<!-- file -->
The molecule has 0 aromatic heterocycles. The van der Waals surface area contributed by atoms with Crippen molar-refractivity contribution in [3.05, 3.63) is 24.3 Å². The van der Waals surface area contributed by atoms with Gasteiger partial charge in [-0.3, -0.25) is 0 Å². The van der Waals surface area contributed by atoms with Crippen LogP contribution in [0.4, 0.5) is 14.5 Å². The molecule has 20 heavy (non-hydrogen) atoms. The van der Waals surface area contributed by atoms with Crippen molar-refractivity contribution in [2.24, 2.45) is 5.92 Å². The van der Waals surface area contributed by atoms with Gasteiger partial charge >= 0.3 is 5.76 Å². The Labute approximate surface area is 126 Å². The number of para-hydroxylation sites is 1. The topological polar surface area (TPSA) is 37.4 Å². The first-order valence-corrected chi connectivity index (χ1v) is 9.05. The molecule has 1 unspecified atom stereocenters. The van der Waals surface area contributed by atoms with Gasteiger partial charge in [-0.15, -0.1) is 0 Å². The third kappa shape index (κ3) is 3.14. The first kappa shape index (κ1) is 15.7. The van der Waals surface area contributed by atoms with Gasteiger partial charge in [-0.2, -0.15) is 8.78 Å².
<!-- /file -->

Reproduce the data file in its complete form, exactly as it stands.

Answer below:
The molecule has 0 aromatic heterocycles. The van der Waals surface area contributed by atoms with Crippen molar-refractivity contribution in [3.05, 3.63) is 24.3 Å². The van der Waals surface area contributed by atoms with Gasteiger partial charge in [-0.3, -0.25) is 0 Å². The van der Waals surface area contributed by atoms with Crippen LogP contribution in [0.4, 0.5) is 14.5 Å². The molecule has 20 heavy (non-hydrogen) atoms. The van der Waals surface area contributed by atoms with Crippen molar-refractivity contribution in [2.24, 2.45) is 5.92 Å². The van der Waals surface area contributed by atoms with Gasteiger partial charge >= 0.3 is 5.76 Å². The Labute approximate surface area is 126 Å². The number of para-hydroxylation sites is 1. The topological polar surface area (TPSA) is 37.4 Å². The first-order valence-corrected chi connectivity index (χ1v) is 9.05. The molecule has 1 unspecified atom stereocenters. The van der Waals surface area contributed by atoms with Gasteiger partial charge in [-0.15, -0.1) is 0 Å². The third kappa shape index (κ3) is 3.14. The first kappa shape index (κ1) is 15.7. The van der Waals surface area contributed by atoms with Gasteiger partial charge in [-0.2, -0.15) is 8.78 Å².